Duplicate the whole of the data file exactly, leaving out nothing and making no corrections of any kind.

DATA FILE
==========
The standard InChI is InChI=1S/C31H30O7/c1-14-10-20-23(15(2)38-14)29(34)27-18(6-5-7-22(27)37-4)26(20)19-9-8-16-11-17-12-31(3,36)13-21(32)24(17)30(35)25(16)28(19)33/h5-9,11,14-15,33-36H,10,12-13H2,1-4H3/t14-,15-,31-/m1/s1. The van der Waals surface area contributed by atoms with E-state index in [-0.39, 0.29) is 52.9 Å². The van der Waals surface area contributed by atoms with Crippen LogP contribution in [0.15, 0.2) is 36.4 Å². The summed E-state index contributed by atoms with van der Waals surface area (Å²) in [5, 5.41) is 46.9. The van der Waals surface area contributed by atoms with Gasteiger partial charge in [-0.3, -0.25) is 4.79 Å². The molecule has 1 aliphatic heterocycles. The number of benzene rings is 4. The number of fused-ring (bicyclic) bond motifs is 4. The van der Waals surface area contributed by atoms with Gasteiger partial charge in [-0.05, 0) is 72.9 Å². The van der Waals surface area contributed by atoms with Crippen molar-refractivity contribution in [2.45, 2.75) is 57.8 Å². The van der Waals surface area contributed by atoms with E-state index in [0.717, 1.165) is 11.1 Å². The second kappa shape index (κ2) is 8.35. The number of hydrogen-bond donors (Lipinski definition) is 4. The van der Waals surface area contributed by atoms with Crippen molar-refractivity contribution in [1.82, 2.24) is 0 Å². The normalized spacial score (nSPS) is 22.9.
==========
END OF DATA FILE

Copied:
The standard InChI is InChI=1S/C31H30O7/c1-14-10-20-23(15(2)38-14)29(34)27-18(6-5-7-22(27)37-4)26(20)19-9-8-16-11-17-12-31(3,36)13-21(32)24(17)30(35)25(16)28(19)33/h5-9,11,14-15,33-36H,10,12-13H2,1-4H3/t14-,15-,31-/m1/s1. The van der Waals surface area contributed by atoms with E-state index in [-0.39, 0.29) is 52.9 Å². The van der Waals surface area contributed by atoms with Crippen LogP contribution in [0.15, 0.2) is 36.4 Å². The summed E-state index contributed by atoms with van der Waals surface area (Å²) in [5, 5.41) is 46.9. The van der Waals surface area contributed by atoms with Gasteiger partial charge in [-0.3, -0.25) is 4.79 Å². The molecule has 1 aliphatic heterocycles. The number of benzene rings is 4. The number of fused-ring (bicyclic) bond motifs is 4. The van der Waals surface area contributed by atoms with Gasteiger partial charge in [-0.05, 0) is 72.9 Å². The van der Waals surface area contributed by atoms with Crippen molar-refractivity contribution in [2.45, 2.75) is 57.8 Å². The van der Waals surface area contributed by atoms with E-state index in [0.717, 1.165) is 11.1 Å². The second kappa shape index (κ2) is 8.35. The number of hydrogen-bond donors (Lipinski definition) is 4. The van der Waals surface area contributed by atoms with Crippen molar-refractivity contribution in [1.82, 2.24) is 0 Å². The normalized spacial score (nSPS) is 22.9.